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                            The Skills and Knowledge Profile: An Introduction

Prior Learning Assessment and Recognition (PLAR) is a process of identifying, assessing, and recognizing what a person knows and can do (CLFDB, 1999). It evaluates the skills and knowledge adults acquire through work experience, community activities, volunteer work, non-college and independent study. The Skills and Knowledge Profile (SKP) has been developed as a tool to document the learning styles and strategies of adult learners. It is the result of a two-year action research project entitled "Learning Capacities in the Community and Workplace: An Action Research Project."

The SKP is part of a trend in adult education, which recognizes and builds on people’s capacity to share their knowledge and skills. It is a generic tool that has a strong potential to fulfill the needs of various work, community and educational institutions as well as recognizing sectors where learning strategies are based largely in the cultural networks of community and workplace rather than formal education.

The SKP is a tool that helps learners to identify and value their skills and experience. Using the SKP can assist an individual in sorting out his/her skills and knowledge before embarking on writing a resume. The process helps in identifying transferable skills. The differences and distinctions that people use to order their plans and activities can be identified. It can prove useful for individuals who are hoping to find work but are not yet ready to write a resume or who have not had strong attachments to the workforce. It can be used as a personal resource assisting in application processes and job searches. When used in the work place the SKP is a way to share information, facilitate promotion and facilitate the development of work groups or teams.

The SKP can go beyond the needs of employable persons. Recording one’s skills and knowledge can help identify interests and skills and clarify a career path or direct retired persons to new hobbies or projects. The SKP has the capacity to create community skills banks or skills exchanges. It is also a useful tool for working with volunteers by helping place volunteers appropriately; match needs with abilities, and facilitate their process of being recognized for the attributes they bring with them.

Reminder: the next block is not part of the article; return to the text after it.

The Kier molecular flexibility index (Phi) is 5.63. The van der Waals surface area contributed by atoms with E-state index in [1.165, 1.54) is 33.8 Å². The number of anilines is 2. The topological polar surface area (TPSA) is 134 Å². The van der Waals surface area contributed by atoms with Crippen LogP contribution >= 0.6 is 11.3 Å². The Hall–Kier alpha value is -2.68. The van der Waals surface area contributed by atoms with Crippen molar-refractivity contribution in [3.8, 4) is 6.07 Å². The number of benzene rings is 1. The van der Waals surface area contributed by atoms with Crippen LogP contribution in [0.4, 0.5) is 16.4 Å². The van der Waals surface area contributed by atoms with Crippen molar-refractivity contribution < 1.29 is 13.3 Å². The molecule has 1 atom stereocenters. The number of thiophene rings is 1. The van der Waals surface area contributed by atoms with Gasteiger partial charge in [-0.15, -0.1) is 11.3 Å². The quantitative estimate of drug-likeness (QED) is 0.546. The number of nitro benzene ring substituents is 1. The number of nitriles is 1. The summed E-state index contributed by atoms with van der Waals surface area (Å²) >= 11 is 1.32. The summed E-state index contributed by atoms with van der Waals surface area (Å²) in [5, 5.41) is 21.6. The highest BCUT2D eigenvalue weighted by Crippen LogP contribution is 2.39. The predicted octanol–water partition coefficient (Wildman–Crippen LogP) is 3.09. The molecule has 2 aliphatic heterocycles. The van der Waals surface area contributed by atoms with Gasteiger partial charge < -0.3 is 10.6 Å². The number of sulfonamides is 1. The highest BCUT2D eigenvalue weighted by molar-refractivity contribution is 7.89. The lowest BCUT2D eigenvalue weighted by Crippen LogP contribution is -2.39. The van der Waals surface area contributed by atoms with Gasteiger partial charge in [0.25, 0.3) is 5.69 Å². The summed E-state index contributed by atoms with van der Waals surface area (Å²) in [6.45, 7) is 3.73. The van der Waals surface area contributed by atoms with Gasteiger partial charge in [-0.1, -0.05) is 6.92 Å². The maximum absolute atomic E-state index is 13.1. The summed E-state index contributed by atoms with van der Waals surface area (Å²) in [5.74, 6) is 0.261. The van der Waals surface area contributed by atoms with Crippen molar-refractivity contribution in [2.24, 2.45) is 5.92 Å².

Self-confidence is an important aspect of one’s ability to move forward in work or study. Many persons completing the SKP commented that the exercise of reflecting and recording one’s skills and knowledge increased their sense of self-esteem. It also allows an opportunity for the participant to collectively and critically reflects on the actual meaning of their experiences and the relationship these experiences have to the notion of knowledge and skill.

The Skills and Knowledge Profile contains sections on:

                                A) personal information
                                B) Courses and workshops — a history of classroom learning
                                C) personal informal learning — learning that takes places in daily
                                life and major events
                                D) Job Related Informal Learning — chronicles the skills and how
                                they were learned
                                E) future learning plans — how to apply skills and experience in
                                combination with training program.

To be most successful it is important that the process take place in a social interactive context with a supportive environment. It has been our experience that the manual achieves greater impact when completed with a facilitator and the accompanying Coaches Manual. It has also be our experience that facilitation amongst workers requires a familiarly with workers lives, workers history, and workers realities.

The National Literacy Secretariat (NLS), the Canadian Labour Force Development Board (CLFDB), the joint Union-Management Project (JUMP) and the New Approaches to Lifelong Learning (NALL) Network based in the Ontario Institute for Studies in Education/University of Toronto generously supported the project. It was initially a partnership of the Communications, Energy and Paperworkers Union (CEP) and Advocates for Community-based Training and Education for Women (ACTEW).

We hope that by using the SKP to record their past learnings adult learners will be encouraged to continue and that educational and economic institutions will come on board to recognize the initiative and creativity that is revealed in the SKP document.

Finally, we wish to thank the many people who participated — learners, training and education providers — for their time and feedback. With their input and thoughts we have been able to produce a document that lends itself to a number of environments and uses.


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